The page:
Who is the Client? The Hypocrisy!

Clients are those entitiesfor whom an organization exists to satisfy their needs.

Who are those clients?

According to the Chicagoschool of economics, led by the Milton Friedman thesis and followed largely byeconomists worldwide, a business organization exists to make profits for itsowners.

If so, the clients forwhich the business enterprise exists are the investors with a need for a ReturnOn their Investment.

But what happens whenthe focus is on profits for the owners and the customers in the marketplace arethe means to satisfy investors?  Whenthis goal displacement takes place what happens?

Does anyone trulybelieve that the customers, the clients in the marketplace, really need foodlaced with chemicals to make it last longer on the shelf? Or fast food thatmakes the consumers obese and thereafter sick with diabetes and other diseases?

Customers, to theirdetriment, are often not served what they truly need but what will make profitsfor the owners. It is not a market-driven economy. It is a financial marketdriven economy.

And what else suffers? The water that gets polluted, the air that gets unbreathable, the rivers that are un-swim-able , the society that is burdened by unemployed people who cannot join the circle of work, technology wade them replaceable and retraining is expensive and left for the  taxpayers to finance that.

Who sits on the Board ofDirectors that directs all strategic decisions of the company? Do you see anyrepresentative of the customers? Of the community, or of the environment? It isonly the representatives of the owners. So, who is working for whom really?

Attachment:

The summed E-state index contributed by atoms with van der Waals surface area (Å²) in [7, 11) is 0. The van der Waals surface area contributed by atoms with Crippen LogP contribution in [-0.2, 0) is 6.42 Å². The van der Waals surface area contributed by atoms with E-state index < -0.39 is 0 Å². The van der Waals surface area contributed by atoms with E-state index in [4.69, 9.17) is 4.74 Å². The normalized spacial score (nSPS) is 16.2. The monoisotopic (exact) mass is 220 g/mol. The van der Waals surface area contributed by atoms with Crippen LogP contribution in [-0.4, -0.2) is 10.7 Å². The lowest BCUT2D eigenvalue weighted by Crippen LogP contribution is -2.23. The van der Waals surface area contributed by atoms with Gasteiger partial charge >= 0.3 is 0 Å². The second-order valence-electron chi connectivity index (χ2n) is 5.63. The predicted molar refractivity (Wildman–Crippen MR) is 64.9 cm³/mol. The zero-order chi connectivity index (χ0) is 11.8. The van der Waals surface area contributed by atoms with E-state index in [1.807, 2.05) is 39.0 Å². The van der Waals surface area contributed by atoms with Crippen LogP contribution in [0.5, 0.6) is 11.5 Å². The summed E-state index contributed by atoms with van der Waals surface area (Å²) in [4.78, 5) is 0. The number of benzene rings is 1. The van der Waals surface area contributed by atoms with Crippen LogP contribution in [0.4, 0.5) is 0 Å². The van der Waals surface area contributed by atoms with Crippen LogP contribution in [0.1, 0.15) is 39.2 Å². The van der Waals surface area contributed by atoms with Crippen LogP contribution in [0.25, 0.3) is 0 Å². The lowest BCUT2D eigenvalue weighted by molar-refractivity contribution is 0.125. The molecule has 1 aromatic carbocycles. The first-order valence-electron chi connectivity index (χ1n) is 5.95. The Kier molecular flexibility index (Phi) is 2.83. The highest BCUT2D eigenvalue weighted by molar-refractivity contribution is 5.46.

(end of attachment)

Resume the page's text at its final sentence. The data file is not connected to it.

What should it be?

The customers should bethe clients, the purpose for which the organization exists.  The owners, investors should be only the stakeholders to be satisfied only enough to stay engaged. Not more.  Profits should be constraint goals, goals notto be violated, not deterministic goals to be sought and the more the better.

            Thatwas the case, I suggest, when craftsman dominated the market. There was pridein the product produced and loyalty to and from the customer. Today customersare a statistic. 

What dominates and directsexecutive decision making is the stock market, if one is a public company andif not, the business culture fed in business schools to produce profits as muchas possible. Management has to “dance to the tune of the stock market” and itsexpectations to perform better than expected. Earnings per share are the goal. Evenwell-meaning executives have no choice but to “dance”; if they miss expected earningsper share of their company they might be replaced.

So, who is driving the system? Isuggest not the people, but the system is driving itself and we all dance toits tune. All this talk that the customer is the king is talk. The earnings pershare is the king, the emperor and the tsar.  

Just thinking,

Ichak Kalderon Adizes

Written by
Dr. Ichak Adizes